Response by Hänggi and Macdonald to Letter Regarding Article, “Randomized, Open-Label, Phase 1/2a Study to Determine the Maximum Tolerated Dose of Intraventricular Sustained Release Nimodipine for Subarachnoid Hemorrhage (NEWTON [Nimodipine Microparticles to Enhance Recovery While Reducing Toxicity After Subarachnoid Hemorrhage])”
We thank Professor Rustemi for his insightful comments on the NEWTON study (Nimodipine Microparticles to Enhance Recovery While Reducing Toxicity After Subarachnoid Hemorrhage).1 This study included standard-of-care control subjects who received enteral nimodipine. Intravenous nimodipine was not used because it is not available in the United States and Canada, whereas enteral nimodipine is available in most countries worldwide. Meta-analysis of nimodipine randomized trials reported that the efficacy of nimodipine was based on the enteral formulation and that there was insufficient evidence to support the efficacy of intravenous nimodipine.2 Therefore, standard-of-care control subjects in NEWTON received enteral nimodipine.1,3
We support the theory that the earlier after aneurysmal subarachnoid hemorrhage that one can start administering nimodipine, the better.
We agree that NEWTON included a limited number of subjects. It was designed as a phase 1/2 dose-finding, safety, tolerability, and pharmacokinetic study with clinical outcomes as exploratory end points. We were not anticipating significant effects on exploratory end points, but we were intrigued by the observed reductions in angiographic vasospasm, delayed cerebral ischemia, use of rescue therapy, and the increase in favorable outcome with intraventricular sustained-release nimodipine (EG-1962). The results of NEWTON supported initiation of the ongoing NEWTON-2 pivotal phase 3 clinical study, which compares the efficacy and safety of intraventricular EG-1962 with oral nimodipine. In addition, a study to determine safety, pharmacokinetics, and clinical end points of intracisternal administration of EG-1962 also is underway. Although ventriculitis/meningitis are obviously of concern and to be avoided, adherence to guidelines for insertion and care of external ventricular drains can reduce the risk of infection.4 Fortunately, many of these infections resolve with treatment. In NEWTON, there were 5 cases of culture-positive ventriculitis/meningitis in subjects treated with EG-1962. All infections were associated with prolonged ventricular drainage, a known risk factor for external ventricular drain infection. The clinical outcome, which at the end of the day is what matters most, was favorable in 4 of 5 subjects (80%) with positive cultures.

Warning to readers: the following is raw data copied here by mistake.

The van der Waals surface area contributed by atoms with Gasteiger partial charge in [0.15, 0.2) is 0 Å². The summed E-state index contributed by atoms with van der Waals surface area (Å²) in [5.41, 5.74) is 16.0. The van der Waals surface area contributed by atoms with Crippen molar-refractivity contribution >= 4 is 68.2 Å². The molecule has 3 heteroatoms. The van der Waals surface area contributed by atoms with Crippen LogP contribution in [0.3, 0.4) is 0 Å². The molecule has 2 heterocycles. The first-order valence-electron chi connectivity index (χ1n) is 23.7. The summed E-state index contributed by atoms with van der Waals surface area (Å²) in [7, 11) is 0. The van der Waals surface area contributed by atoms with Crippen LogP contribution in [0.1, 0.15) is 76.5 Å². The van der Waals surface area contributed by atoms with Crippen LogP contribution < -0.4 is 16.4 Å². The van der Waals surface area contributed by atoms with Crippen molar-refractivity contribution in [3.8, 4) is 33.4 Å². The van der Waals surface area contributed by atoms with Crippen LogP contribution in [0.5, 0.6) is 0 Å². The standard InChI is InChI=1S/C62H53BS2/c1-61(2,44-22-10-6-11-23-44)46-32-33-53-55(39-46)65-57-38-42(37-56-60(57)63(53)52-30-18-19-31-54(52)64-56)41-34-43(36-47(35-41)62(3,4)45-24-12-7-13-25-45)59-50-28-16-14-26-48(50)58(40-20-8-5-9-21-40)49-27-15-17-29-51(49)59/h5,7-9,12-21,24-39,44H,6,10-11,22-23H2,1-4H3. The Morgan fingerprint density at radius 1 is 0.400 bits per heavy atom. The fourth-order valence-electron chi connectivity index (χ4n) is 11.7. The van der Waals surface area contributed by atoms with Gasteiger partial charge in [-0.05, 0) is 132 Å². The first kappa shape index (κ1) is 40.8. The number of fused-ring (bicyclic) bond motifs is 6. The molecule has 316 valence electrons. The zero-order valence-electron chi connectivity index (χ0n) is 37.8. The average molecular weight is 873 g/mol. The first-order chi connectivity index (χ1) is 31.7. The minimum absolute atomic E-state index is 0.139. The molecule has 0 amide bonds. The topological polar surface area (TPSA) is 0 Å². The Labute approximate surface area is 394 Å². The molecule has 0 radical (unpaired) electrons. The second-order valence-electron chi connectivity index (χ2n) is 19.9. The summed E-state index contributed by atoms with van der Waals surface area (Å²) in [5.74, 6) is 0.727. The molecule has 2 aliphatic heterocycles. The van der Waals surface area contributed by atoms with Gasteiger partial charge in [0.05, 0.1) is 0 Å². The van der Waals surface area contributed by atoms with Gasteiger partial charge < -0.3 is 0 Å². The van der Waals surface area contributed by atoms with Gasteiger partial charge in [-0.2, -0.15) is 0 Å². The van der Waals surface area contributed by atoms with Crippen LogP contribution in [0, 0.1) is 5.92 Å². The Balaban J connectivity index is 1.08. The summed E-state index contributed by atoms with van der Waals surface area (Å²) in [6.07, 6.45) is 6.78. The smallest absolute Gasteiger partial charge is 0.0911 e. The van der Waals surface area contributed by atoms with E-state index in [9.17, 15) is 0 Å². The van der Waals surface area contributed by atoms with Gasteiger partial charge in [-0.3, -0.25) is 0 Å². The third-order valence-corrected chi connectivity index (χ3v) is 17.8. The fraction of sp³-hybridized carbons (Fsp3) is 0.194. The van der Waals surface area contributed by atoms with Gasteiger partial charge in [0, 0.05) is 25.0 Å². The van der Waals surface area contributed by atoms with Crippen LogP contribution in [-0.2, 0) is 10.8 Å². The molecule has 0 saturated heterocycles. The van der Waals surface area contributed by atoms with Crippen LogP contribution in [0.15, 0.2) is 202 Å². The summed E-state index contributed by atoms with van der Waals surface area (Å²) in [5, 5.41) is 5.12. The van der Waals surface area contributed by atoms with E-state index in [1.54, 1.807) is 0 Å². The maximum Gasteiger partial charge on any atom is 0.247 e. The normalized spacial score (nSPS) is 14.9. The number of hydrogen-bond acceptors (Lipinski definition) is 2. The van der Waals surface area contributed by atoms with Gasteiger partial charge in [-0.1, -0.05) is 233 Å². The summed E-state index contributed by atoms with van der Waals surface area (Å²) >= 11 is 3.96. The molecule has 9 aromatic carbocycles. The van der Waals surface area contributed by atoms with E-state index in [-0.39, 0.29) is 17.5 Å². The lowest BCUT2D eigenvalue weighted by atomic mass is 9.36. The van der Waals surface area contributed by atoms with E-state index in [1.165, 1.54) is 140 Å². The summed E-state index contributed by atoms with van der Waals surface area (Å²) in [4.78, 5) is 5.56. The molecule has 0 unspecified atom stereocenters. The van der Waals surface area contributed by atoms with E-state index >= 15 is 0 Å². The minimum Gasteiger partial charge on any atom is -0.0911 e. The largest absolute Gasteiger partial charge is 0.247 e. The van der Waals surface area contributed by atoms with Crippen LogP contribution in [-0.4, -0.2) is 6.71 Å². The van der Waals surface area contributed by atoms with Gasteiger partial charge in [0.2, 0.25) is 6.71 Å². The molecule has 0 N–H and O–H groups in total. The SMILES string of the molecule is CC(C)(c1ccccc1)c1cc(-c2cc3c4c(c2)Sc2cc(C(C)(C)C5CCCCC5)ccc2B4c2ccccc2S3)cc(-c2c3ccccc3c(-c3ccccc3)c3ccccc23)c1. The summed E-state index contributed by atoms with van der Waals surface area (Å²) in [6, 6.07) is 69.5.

Daniel Hänggi, MD
Department of Neurosurgery
University Hospital Mannheim, Medical Faculty Mannheim
University of Heidelberg
R. Loch Macdonald, MD, PhD
Division of Neurosurgery, St. Michael’s Hospital
Labatt Family Centre of Excellence in Brain Injury and Trauma
Research, Keenan Research Centre for Biomedical Research and
Li Ka Shing Knowledge Institute
Department of Surgery
University of Toronto, Canada
Dr Macdonald receives grant support from the Physicians Services Incorporated Foundation, Brain Aneurysm Foundation, Canadian Institutes for Health Research, and the Heart and Stroke Foundation of Canada and is an employee and Chief Scientific Officer of Edge Therapeutics, Inc. Dr Hänggi receives consulting fees from Edge Therapeutics, Inc. for serving on the steering committee for this trial and for advising Edge Therapeutics, Inc.
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